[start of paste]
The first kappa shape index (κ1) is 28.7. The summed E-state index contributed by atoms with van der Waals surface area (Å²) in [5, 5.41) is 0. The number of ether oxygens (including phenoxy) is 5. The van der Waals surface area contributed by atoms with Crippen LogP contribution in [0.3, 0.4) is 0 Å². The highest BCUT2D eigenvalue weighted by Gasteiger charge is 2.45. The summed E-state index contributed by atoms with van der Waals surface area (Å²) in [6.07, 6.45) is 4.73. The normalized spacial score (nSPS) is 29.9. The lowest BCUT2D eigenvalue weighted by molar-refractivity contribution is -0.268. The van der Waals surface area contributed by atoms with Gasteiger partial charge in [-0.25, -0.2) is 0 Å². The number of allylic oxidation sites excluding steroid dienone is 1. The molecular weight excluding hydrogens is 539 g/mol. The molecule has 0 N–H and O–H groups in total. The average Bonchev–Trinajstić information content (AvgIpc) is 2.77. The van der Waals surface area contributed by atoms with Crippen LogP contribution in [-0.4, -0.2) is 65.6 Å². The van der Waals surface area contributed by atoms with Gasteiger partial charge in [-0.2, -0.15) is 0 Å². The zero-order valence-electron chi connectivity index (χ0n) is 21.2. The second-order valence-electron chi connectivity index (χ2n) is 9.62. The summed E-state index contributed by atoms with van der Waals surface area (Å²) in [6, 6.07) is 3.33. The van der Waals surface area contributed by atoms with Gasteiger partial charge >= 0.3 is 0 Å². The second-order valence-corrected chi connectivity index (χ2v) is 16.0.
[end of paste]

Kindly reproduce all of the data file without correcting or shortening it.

The first kappa shape index (κ1) is 28.7. The summed E-state index contributed by atoms with van der Waals surface area (Å²) in [5, 5.41) is 0. The number of ether oxygens (including phenoxy) is 5. The van der Waals surface area contributed by atoms with Crippen LogP contribution in [0.3, 0.4) is 0 Å². The highest BCUT2D eigenvalue weighted by Gasteiger charge is 2.45. The summed E-state index contributed by atoms with van der Waals surface area (Å²) in [6.07, 6.45) is 4.73. The normalized spacial score (nSPS) is 29.9. The lowest BCUT2D eigenvalue weighted by molar-refractivity contribution is -0.268. The van der Waals surface area contributed by atoms with Gasteiger partial charge in [-0.25, -0.2) is 0 Å². The number of allylic oxidation sites excluding steroid dienone is 1. The molecular weight excluding hydrogens is 539 g/mol. The molecule has 0 N–H and O–H groups in total. The average Bonchev–Trinajstić information content (AvgIpc) is 2.77. The van der Waals surface area contributed by atoms with Crippen LogP contribution in [-0.4, -0.2) is 65.6 Å². The van der Waals surface area contributed by atoms with Gasteiger partial charge in [-0.2, -0.15) is 0 Å². The zero-order valence-electron chi connectivity index (χ0n) is 21.2. The second-order valence-electron chi connectivity index (χ2n) is 9.62. The summed E-state index contributed by atoms with van der Waals surface area (Å²) in [6, 6.07) is 3.33. The van der Waals surface area contributed by atoms with Gasteiger partial charge >= 0.3 is 0 Å². The second-order valence-corrected chi connectivity index (χ2v) is 16.0.